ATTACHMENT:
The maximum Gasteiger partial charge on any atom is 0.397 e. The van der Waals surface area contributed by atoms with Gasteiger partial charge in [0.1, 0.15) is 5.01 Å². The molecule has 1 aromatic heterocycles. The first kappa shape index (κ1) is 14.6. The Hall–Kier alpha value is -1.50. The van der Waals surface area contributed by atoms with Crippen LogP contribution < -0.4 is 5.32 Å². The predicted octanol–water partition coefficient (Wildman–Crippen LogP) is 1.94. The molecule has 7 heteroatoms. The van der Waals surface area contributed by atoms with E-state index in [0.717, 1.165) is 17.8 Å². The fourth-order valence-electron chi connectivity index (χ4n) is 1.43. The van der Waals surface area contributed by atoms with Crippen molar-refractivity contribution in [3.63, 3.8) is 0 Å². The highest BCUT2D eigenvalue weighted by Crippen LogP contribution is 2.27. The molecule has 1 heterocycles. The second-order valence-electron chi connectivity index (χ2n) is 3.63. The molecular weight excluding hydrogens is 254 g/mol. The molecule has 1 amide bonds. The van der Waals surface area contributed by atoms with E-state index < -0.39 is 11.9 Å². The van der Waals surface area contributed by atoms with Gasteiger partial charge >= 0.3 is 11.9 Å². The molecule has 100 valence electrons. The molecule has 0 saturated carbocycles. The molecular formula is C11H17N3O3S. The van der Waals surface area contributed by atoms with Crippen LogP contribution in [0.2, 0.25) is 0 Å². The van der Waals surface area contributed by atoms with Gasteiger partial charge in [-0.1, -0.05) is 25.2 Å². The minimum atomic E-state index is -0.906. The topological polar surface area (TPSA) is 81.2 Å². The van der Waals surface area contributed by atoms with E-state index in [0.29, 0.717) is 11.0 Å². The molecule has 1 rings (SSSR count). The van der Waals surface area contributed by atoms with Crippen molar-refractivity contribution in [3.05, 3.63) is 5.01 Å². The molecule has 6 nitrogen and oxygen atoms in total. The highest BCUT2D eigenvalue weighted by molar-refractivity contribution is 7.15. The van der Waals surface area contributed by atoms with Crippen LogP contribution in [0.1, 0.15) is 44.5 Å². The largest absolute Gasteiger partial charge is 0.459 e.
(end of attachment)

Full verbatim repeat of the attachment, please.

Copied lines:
The maximum Gasteiger partial charge on any atom is 0.397 e. The van der Waals surface area contributed by atoms with Gasteiger partial charge in [0.1, 0.15) is 5.01 Å². The molecule has 1 aromatic heterocycles. The first kappa shape index (κ1) is 14.6. The Hall–Kier alpha value is -1.50. The van der Waals surface area contributed by atoms with Crippen LogP contribution < -0.4 is 5.32 Å². The predicted octanol–water partition coefficient (Wildman–Crippen LogP) is 1.94. The molecule has 7 heteroatoms. The van der Waals surface area contributed by atoms with E-state index in [0.717, 1.165) is 17.8 Å². The fourth-order valence-electron chi connectivity index (χ4n) is 1.43. The van der Waals surface area contributed by atoms with Crippen molar-refractivity contribution in [3.63, 3.8) is 0 Å². The highest BCUT2D eigenvalue weighted by Crippen LogP contribution is 2.27. The molecule has 1 heterocycles. The second-order valence-electron chi connectivity index (χ2n) is 3.63. The molecular weight excluding hydrogens is 254 g/mol. The molecule has 1 amide bonds. The van der Waals surface area contributed by atoms with E-state index < -0.39 is 11.9 Å². The van der Waals surface area contributed by atoms with Gasteiger partial charge >= 0.3 is 11.9 Å². The molecule has 100 valence electrons. The molecule has 0 saturated carbocycles. The molecular formula is C11H17N3O3S. The van der Waals surface area contributed by atoms with Crippen LogP contribution in [0.2, 0.25) is 0 Å². The van der Waals surface area contributed by atoms with Gasteiger partial charge in [-0.1, -0.05) is 25.2 Å². The minimum atomic E-state index is -0.906. The topological polar surface area (TPSA) is 81.2 Å². The van der Waals surface area contributed by atoms with E-state index in [0.29, 0.717) is 11.0 Å². The molecule has 1 rings (SSSR count). The van der Waals surface area contributed by atoms with Crippen molar-refractivity contribution in [3.05, 3.63) is 5.01 Å². The molecule has 6 nitrogen and oxygen atoms in total. The highest BCUT2D eigenvalue weighted by molar-refractivity contribution is 7.15. The van der Waals surface area contributed by atoms with Crippen LogP contribution in [0.1, 0.15) is 44.5 Å². The largest absolute Gasteiger partial charge is 0.459 e.